Centre to bring policy paper on smart cities

Listing of cities will be finalised after consulting states

pratap

Pratap Vikram Singh | August 1, 2014


In a previous meeting on smart cities, finance minister Arun Jaitley had proposed urban renewal of 500 cities.
In a previous meeting on smart cities, finance minister Arun Jaitley had proposed urban renewal of 500 cities.

The ministry of urban development is drawing a policy paper on smart cities and may present it in one month's time. The ministry also plans to set up a special purpose vehicle to oversee setting up of smart cities.

According to Shankar Aggarwal, secretary, ministry of urban development, the government would set up a quasi government body to drive smart city projects. This is because, according to Aggarwal, if a purely government body undertakes this task it might take long.

In a previous meeting on smart cities, finance minister Arun Jaitley had proposed urban renewal of 500 cities. The selection of cities would be done through consultation with states and would be based on the economic potential of the area, the official said, while speaking at the i-Bharat 2014 organised by FICCI on Friday.

He said the government is taking learning from the Jawaharlal Nehru national urban renewal mission (JNNURM) project, which  failed to achieve the desired results. One of the prime reasons for this is that it failed to make use of technology. Hence, assets were not used optimally.

The Modi government had initially announced to set up 100 smart cities. In this year's budget the government allocated over Rs 7,000 crore for setting up three smart cities.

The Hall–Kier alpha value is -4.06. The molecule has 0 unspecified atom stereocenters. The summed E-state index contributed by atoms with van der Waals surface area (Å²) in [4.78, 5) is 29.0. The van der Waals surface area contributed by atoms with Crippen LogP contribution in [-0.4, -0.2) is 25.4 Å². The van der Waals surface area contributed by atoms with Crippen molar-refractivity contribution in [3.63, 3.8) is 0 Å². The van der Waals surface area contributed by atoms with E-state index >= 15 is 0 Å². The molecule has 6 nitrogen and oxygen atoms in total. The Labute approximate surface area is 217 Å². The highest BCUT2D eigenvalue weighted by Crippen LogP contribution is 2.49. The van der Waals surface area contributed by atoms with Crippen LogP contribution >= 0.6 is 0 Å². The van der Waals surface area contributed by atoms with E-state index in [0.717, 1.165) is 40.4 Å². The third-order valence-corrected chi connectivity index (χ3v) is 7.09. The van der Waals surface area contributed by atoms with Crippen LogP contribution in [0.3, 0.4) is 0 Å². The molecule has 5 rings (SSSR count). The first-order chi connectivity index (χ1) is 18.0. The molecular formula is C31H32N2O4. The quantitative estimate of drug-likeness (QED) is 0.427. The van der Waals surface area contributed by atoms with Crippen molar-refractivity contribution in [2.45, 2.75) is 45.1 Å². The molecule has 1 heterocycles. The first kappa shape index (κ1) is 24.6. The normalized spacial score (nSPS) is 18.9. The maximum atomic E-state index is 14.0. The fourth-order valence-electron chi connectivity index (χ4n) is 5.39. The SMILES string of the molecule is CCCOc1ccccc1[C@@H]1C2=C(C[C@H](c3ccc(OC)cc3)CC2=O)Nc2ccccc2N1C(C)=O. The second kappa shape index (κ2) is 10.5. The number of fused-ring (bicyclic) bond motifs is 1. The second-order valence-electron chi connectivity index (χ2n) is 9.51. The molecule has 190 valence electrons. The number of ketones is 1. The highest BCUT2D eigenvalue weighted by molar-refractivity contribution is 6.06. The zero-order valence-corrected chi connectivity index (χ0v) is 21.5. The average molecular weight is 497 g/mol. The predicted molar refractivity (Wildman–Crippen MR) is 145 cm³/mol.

Rahul Rishi, partner, government advisory services, Ernst & Young, said the need for i-City had arisen because of increasing urban population and depletion of resources. By 2030, 40 percent of India's population would be living in urban areas, 70.6 percent of the population in the urban areas would be covered for water supply for an average of 1-6 hours a day, solid waste generation per capita per day would be 0.6 kg and the average journey speed would slow down to 6-8 km an hour.

Technology would play a key role in making optimal usage of resources and integrated planning, he said. IT would come handy for setting up smart grids and meters. Other areas of IT intervention includes GIS mapping, GIS based rout optimization, smart ticketing, intelligent transportation and surveillance.
 
Bibek Debroy, professor, centre for policy research, said it was important to improve governance first before integrating IT. Otherwise smart cities, such as other ICT driven projects, would enforce digital divide.


 

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